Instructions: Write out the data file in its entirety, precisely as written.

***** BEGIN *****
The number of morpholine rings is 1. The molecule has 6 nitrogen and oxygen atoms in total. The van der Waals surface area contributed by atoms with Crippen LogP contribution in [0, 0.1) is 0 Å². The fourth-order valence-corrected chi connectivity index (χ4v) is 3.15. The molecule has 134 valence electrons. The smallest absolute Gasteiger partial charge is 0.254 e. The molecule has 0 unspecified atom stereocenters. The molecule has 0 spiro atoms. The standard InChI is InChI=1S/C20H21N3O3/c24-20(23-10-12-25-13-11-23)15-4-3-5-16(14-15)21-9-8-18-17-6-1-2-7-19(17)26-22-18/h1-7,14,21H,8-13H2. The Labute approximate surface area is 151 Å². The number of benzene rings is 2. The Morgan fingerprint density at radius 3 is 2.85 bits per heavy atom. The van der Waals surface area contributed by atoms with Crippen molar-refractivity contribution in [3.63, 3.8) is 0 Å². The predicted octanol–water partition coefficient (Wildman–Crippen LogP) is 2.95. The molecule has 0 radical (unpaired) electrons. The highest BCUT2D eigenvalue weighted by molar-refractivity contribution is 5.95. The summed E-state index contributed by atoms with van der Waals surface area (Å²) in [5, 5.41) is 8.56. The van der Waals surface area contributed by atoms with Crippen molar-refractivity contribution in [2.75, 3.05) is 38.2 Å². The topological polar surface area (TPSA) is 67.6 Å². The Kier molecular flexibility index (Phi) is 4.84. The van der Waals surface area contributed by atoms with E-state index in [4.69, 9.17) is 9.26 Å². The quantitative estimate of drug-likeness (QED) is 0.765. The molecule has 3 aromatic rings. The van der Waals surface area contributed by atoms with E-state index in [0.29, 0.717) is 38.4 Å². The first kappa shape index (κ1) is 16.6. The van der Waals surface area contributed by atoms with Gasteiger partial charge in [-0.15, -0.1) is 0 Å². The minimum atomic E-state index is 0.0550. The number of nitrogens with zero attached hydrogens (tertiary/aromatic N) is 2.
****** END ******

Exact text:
The number of morpholine rings is 1. The molecule has 6 nitrogen and oxygen atoms in total. The van der Waals surface area contributed by atoms with Crippen LogP contribution in [0, 0.1) is 0 Å². The fourth-order valence-corrected chi connectivity index (χ4v) is 3.15. The molecule has 134 valence electrons. The smallest absolute Gasteiger partial charge is 0.254 e. The molecule has 0 unspecified atom stereocenters. The molecule has 0 spiro atoms. The standard InChI is InChI=1S/C20H21N3O3/c24-20(23-10-12-25-13-11-23)15-4-3-5-16(14-15)21-9-8-18-17-6-1-2-7-19(17)26-22-18/h1-7,14,21H,8-13H2. The Labute approximate surface area is 151 Å². The number of benzene rings is 2. The Morgan fingerprint density at radius 3 is 2.85 bits per heavy atom. The van der Waals surface area contributed by atoms with Crippen molar-refractivity contribution in [3.63, 3.8) is 0 Å². The predicted octanol–water partition coefficient (Wildman–Crippen LogP) is 2.95. The molecule has 0 radical (unpaired) electrons. The highest BCUT2D eigenvalue weighted by molar-refractivity contribution is 5.95. The summed E-state index contributed by atoms with van der Waals surface area (Å²) in [5, 5.41) is 8.56. The van der Waals surface area contributed by atoms with Crippen molar-refractivity contribution in [2.75, 3.05) is 38.2 Å². The topological polar surface area (TPSA) is 67.6 Å². The Kier molecular flexibility index (Phi) is 4.84. The van der Waals surface area contributed by atoms with E-state index in [4.69, 9.17) is 9.26 Å². The quantitative estimate of drug-likeness (QED) is 0.765. The molecule has 3 aromatic rings. The van der Waals surface area contributed by atoms with E-state index in [0.29, 0.717) is 38.4 Å². The first kappa shape index (κ1) is 16.6. The van der Waals surface area contributed by atoms with Gasteiger partial charge in [-0.15, -0.1) is 0 Å². The minimum atomic E-state index is 0.0550. The number of nitrogens with zero attached hydrogens (tertiary/aromatic N) is 2.